Opinion | Tim Scott’s memoir shows how he finds hope in America’ bleakest days

 Opinion | Tim Scott’s memoir shows how he finds hope in America’ bleakest days


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Every successful protagonist needs an injury or flaw to overcome. This is essential to storytelling — and winning a reader’s empathy.

The flaw that hampered Sen. Tim Scott (R-S.C.) may surprise you. Until he was an adult, Scott had buck teeth so severe that his high school nickname was “Teet,” and his embarrassment a constant shadow.

Another thing you may not know: He was a superstar running back in high school and was bound to play college ball when a car accident ended that dream.

These are but two of many telling details in Scott’s just-published memoir, “America: A Redemption Story.” His tale is a delight to read and clears away some of the brambles concerning Donald Trump, whom he both praises and criticizes, Big Media (well, you can guess), and his own views on race, victimhood and the idea of the United States of America versus the narratives of division so prevalent today.

Though I’ve met Scott on several occasions, he’s a bit of an enigma to me and, likely, to the rest of the country.

Just how did a Black kid raised by a single mom in North Charleston, S.C., his self-esteem daily blunted by his reflection in the mirror, become the handsome politician who bears malice toward none — and whose ability to let water run off his back has made him the envy of ducks?

We’ll start with a minor miracle. At 19, Scott walked into an orthodontist’s office in Charleston, S.C., without an appointment and managed to talk his way into a seat in the dental chair. Could anything be done about his overbite, he asked?

Dr. Monte S. Harrington asked the young man how much he truly could afford to pay for braces, and an agreement was reached: Scott would pay $40/month until his braces came off. No wonder Scott seems always to be smiling.

“America” is an easy read, consisting of short stories about people, events and historic moments that serve as didactic tales. Parables, even. All presumed candidates for high office, especially those eyeing the White House, write books to reveal themselves to the electorate, but few are as readable or inspiring as this one.

Scott introduces us to Madam C.J. Walker, the first self-made Black female millionaire. The daughter and sibling of slaves (she was born after Emancipation), Walker could have been a victim of hair loss but instead decided to fix that. She did the research, experimented, and invented scalp and hair products that are still sold under her name.

Scott’s point: If she can do it, you can do it.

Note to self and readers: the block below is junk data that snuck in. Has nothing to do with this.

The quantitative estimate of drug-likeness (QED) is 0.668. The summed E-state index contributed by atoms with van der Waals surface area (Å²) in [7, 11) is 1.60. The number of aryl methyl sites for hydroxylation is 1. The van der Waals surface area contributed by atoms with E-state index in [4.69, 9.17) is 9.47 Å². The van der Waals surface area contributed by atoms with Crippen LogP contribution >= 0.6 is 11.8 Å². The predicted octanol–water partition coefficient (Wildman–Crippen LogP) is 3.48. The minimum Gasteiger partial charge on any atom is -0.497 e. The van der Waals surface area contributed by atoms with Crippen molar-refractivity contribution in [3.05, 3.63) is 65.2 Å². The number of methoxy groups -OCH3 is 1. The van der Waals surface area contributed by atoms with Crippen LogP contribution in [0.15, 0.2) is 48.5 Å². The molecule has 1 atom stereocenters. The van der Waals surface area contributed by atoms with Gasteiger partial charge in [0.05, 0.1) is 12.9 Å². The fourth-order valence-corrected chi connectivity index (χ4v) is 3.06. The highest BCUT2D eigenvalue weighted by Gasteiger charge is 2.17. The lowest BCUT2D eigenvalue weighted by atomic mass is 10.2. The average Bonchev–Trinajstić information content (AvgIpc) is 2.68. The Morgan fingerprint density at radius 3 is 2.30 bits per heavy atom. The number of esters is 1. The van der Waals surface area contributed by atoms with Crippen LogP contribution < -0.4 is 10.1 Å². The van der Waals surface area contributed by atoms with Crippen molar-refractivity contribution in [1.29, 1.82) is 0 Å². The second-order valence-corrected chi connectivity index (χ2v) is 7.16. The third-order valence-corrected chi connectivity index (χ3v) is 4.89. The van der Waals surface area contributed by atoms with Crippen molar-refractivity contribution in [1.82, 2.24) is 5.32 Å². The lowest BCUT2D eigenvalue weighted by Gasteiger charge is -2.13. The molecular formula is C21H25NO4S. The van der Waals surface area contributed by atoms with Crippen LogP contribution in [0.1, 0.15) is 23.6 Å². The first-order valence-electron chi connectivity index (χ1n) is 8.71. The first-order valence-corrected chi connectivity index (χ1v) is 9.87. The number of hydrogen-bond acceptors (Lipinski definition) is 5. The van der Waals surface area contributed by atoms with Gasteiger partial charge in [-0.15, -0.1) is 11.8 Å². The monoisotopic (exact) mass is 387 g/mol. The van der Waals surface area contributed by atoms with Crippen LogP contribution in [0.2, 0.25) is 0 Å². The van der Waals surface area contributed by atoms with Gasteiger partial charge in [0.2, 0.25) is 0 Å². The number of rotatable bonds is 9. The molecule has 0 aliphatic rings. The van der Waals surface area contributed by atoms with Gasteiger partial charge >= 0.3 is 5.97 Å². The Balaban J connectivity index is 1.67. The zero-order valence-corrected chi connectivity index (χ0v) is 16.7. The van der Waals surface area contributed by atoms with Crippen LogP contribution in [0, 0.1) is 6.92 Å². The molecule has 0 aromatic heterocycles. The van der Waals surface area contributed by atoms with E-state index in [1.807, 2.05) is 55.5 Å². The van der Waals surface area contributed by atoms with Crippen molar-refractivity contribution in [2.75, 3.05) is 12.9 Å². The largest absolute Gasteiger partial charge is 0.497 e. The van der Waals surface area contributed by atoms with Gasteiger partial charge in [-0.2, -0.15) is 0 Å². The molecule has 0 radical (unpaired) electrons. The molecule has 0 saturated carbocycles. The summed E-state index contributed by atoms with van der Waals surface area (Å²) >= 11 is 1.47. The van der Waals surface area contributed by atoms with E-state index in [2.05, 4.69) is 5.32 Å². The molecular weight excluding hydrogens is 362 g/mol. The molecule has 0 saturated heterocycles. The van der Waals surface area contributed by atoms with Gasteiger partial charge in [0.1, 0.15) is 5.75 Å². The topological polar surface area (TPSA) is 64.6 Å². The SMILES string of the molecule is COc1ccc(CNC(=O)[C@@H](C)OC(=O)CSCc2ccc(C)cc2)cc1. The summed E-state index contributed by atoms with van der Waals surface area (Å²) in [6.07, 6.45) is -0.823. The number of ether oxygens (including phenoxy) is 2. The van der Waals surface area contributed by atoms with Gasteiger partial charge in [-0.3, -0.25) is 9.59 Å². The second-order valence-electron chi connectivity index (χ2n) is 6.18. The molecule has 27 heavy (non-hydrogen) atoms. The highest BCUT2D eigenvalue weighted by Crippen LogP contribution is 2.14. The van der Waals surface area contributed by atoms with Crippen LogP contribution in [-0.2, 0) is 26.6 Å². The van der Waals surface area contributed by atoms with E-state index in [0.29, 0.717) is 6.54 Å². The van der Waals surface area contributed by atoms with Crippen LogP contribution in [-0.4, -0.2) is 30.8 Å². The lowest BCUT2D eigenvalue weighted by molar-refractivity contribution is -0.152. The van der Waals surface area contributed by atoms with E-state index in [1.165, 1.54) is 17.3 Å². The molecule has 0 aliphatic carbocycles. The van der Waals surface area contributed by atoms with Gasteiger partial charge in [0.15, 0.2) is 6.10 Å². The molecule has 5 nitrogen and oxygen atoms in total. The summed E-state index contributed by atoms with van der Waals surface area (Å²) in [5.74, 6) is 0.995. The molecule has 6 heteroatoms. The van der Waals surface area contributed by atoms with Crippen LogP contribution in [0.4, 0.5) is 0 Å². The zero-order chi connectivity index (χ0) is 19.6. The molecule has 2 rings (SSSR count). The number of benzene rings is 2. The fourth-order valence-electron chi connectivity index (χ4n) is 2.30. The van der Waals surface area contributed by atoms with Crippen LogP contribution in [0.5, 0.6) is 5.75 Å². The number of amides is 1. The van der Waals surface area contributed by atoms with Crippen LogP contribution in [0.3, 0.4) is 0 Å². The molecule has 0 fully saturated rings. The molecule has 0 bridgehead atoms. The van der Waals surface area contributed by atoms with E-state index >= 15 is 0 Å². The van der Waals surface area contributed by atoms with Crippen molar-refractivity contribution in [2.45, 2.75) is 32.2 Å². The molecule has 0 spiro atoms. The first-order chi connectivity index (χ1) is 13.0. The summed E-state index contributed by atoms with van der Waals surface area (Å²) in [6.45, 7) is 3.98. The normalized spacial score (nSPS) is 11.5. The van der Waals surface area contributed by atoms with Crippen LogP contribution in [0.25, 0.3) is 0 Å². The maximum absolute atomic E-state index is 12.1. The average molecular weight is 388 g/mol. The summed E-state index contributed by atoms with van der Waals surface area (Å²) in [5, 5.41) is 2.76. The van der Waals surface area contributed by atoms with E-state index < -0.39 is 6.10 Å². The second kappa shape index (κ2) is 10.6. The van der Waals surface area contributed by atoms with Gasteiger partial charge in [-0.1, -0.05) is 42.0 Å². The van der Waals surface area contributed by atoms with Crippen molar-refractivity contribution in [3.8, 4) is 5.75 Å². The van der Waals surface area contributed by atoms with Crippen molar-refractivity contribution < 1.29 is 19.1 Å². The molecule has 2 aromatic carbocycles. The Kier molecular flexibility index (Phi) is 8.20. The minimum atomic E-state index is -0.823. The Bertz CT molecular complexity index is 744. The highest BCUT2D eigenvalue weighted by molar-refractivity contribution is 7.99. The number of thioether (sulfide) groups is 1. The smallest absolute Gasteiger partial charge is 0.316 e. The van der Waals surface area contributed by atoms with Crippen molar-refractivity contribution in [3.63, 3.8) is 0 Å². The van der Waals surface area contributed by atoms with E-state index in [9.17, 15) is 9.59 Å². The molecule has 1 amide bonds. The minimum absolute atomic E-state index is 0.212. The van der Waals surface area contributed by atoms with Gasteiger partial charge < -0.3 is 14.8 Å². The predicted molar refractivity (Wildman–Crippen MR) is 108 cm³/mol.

The same can be said of Scott, who grew up poor but benefited from the love of his mother, a nurse’s aide at a hospital, and from his maternal grandparents. He was also the beneficiary of mentors, especially John Moniz, a Chick-fil-A manager who invested $40,000 in Scott’s first insurance business and became a substitute father figure.

As Scott describes our nation’s trajectory, we’re all part of its search for identity and, ultimately, its redemption. But our path forward, he writes, can’t be forged with a victim-oppressor mind-set. Scott believes instead that every person is a potential hero who can harness and transform despair into hope. If he can do it, he writes, you can, too.

That all sounds nice — and lucky, too. But still: Who is he, really? What makes a Southern-bred Black man become a conservative Republican? How could he? Or, as some would have it, how dare he?

Scott chafes at the idea that he’s a token African American for the GOP. After MSNBC’s Joy Reid called him a “patina of diversity” for the Republican Party, Scott wrote that “I would suggest she has a limited view of the capacity of people who look like us.” He’s been called an “Uncle Tim” and fielded vile comments from detractors, including from those who apparently cannot accept a Black conservative. To Scott, the notion that there is only one way to think is as outrageous as any racial epithet.

The guiding light of Scott’s life is his faith in God and the teachings of Jesus Christ. Scott doesn’t proselytize in his book, though he doesn’t shy away from scripture or prayer. Mostly he offers practical advice for living a life of hope. He urges his readers to stop watching the news and reflect instead on what matters most in life. Family first.

Unlike so many committed to perpetuating America’s racial divide, Scott doesn’t focus on the past except as it informs the future. He certainly doesn’t skirt slavery or his experience growing up in the South. He has suffered the same indignities familiar to all minorities — and he bears the same scars.

Nevertheless, he prefers to dwell on the lessons gleaned from history’s tragedies, from the Civil War to the 2015 murders of nine parishioners by a white supremacist as they were praying in Charleston’s Mother Emanuel AME Church. Even from that atrocity, he has found hope and, thanks largely to the victims’ families, all of whom forgave the killer, redemption.

“This is what faith looks like,” Scott wrote. Some might call it a miracle.



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